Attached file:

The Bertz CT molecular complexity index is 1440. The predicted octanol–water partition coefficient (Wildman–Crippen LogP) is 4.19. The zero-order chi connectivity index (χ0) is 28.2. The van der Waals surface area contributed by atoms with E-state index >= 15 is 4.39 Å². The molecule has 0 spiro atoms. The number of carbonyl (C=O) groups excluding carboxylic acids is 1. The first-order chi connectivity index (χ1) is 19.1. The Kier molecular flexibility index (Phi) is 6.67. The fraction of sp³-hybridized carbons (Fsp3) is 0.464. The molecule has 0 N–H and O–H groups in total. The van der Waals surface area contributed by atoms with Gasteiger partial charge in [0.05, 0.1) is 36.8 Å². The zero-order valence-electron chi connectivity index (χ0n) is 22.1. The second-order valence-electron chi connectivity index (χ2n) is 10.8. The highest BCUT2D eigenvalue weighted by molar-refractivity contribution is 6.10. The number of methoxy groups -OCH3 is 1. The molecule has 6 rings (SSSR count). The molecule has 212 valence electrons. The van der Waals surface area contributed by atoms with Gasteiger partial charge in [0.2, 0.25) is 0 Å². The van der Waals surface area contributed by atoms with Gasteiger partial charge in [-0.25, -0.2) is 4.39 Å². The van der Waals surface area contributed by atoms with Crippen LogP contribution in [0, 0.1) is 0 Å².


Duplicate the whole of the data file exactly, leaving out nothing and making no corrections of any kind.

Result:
The Bertz CT molecular complexity index is 1440. The predicted octanol–water partition coefficient (Wildman–Crippen LogP) is 4.19. The zero-order chi connectivity index (χ0) is 28.2. The van der Waals surface area contributed by atoms with E-state index >= 15 is 4.39 Å². The molecule has 0 spiro atoms. The number of carbonyl (C=O) groups excluding carboxylic acids is 1. The first-order chi connectivity index (χ1) is 19.1. The Kier molecular flexibility index (Phi) is 6.67. The fraction of sp³-hybridized carbons (Fsp3) is 0.464. The molecule has 0 N–H and O–H groups in total. The van der Waals surface area contributed by atoms with Gasteiger partial charge in [0.05, 0.1) is 36.8 Å². The zero-order valence-electron chi connectivity index (χ0n) is 22.1. The second-order valence-electron chi connectivity index (χ2n) is 10.8. The highest BCUT2D eigenvalue weighted by molar-refractivity contribution is 6.10. The number of methoxy groups -OCH3 is 1. The molecule has 6 rings (SSSR count). The molecule has 212 valence electrons. The van der Waals surface area contributed by atoms with Gasteiger partial charge in [0.2, 0.25) is 0 Å². The van der Waals surface area contributed by atoms with Gasteiger partial charge in [-0.25, -0.2) is 4.39 Å². The van der Waals surface area contributed by atoms with Crippen LogP contribution in [0, 0.1) is 0 Å².